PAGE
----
Don Dudley

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Installation View © Courtesy of the artist & I-20
Don Dudley

557 West 23rd Street
New York, NY 10011
December 9th, 2010 - February 19th, 2011
Opening: January 15th, 2011 6:00 PM - 8:00 PM

Tues-Sat 11am -6pm


I-20 is pleased to announce the gallery’s first exhibition for Don Dudley. The artist was born in Los Angeles in 1930 and exhibited on both coasts and in Europe in the first part of his career. This included solo shows at PS1 Contemporary Art Center (1982) and the New Museum of Contemporary Art (1984). Group shows included New American Painting, Whitney Museum of American Art (1974); Corners, Vera List Art Center at MIT, Boston (1979); and Activated Walls, Queens Museum of Art (1984).

Now 80, his minimalism is relevant today because of its striking optical effects and its unfinished exploration of object, surface, and color, in which Dudley engaged the dialogue from both coasts.

For this exhibition, I-20 has selected pieces from 3 bodies of work from 1966 to 1979. The Murano series was made in LA where the car craft finish fetish could accommodate the shaped cradle; the series is noted for their almost atmospheric gradations in color. The Murano pieces are bowed aluminum prisms or sky snares. Made in the late '60’s before Dudley left for New York, they have not been exhibited publicly. Murano spray paint allows for adherence of paint particles at a 45 degree angle, allowing for maximum light refraction.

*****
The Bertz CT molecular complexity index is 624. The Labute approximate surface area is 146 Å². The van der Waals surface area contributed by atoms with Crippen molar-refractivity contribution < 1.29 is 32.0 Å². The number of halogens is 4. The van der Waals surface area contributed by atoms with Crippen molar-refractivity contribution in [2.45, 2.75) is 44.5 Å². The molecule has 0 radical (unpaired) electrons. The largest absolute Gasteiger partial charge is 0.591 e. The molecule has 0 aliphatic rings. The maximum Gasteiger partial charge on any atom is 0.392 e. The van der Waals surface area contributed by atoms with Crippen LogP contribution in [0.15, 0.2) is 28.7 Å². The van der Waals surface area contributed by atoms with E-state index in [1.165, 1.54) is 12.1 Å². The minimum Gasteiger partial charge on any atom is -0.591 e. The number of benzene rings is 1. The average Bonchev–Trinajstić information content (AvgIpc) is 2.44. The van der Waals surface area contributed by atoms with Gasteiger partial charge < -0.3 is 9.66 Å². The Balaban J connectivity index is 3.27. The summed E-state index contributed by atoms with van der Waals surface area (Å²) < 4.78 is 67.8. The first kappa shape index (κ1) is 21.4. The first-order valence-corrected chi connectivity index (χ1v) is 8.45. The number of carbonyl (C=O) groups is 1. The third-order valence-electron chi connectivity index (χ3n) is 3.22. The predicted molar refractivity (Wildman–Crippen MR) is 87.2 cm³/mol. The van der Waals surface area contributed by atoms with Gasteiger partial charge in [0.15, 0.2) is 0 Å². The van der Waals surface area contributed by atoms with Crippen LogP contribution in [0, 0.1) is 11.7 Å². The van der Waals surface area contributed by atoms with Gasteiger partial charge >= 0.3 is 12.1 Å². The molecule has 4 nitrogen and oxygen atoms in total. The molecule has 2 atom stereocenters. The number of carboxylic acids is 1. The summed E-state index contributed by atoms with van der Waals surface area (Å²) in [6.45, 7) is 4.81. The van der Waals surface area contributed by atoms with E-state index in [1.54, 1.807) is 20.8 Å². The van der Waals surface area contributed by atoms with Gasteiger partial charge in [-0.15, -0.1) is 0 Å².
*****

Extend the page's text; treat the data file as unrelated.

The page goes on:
Dudley followed the discrete paintings of his Murano series with an examination of installation: wall-hugging aluminum modules made in New York and then by a series of homasote sectional wall configurations. The aluminum modules were shown with John Doyle/Farideh Cadot Gallery, Paris (1981). These sets of flat aluminum rectangles, building blocks of minimalist industrial material, are able to be re-configured to call forth the artistic process that is yet unfinished.

A monochromatic red band of modular homasote transforms a corner of the front room to a fluid optical plane, responding to a green homasote pyramid opposite. In both works the compositional unit is truly both the homasote bands and the space in between, the synapse where information is collected. Dudley has made such recurrent installations since the 70s; the homasote works were first shown at Galerie Schmela, Dusseldorf (1975)

Don Dudley lives and works in New York and Ulster County, NY. The artist wishes to thank Chris Dorland, Shirley Irons, Saul Ostrow and Simon Watson for their insights and advocacy.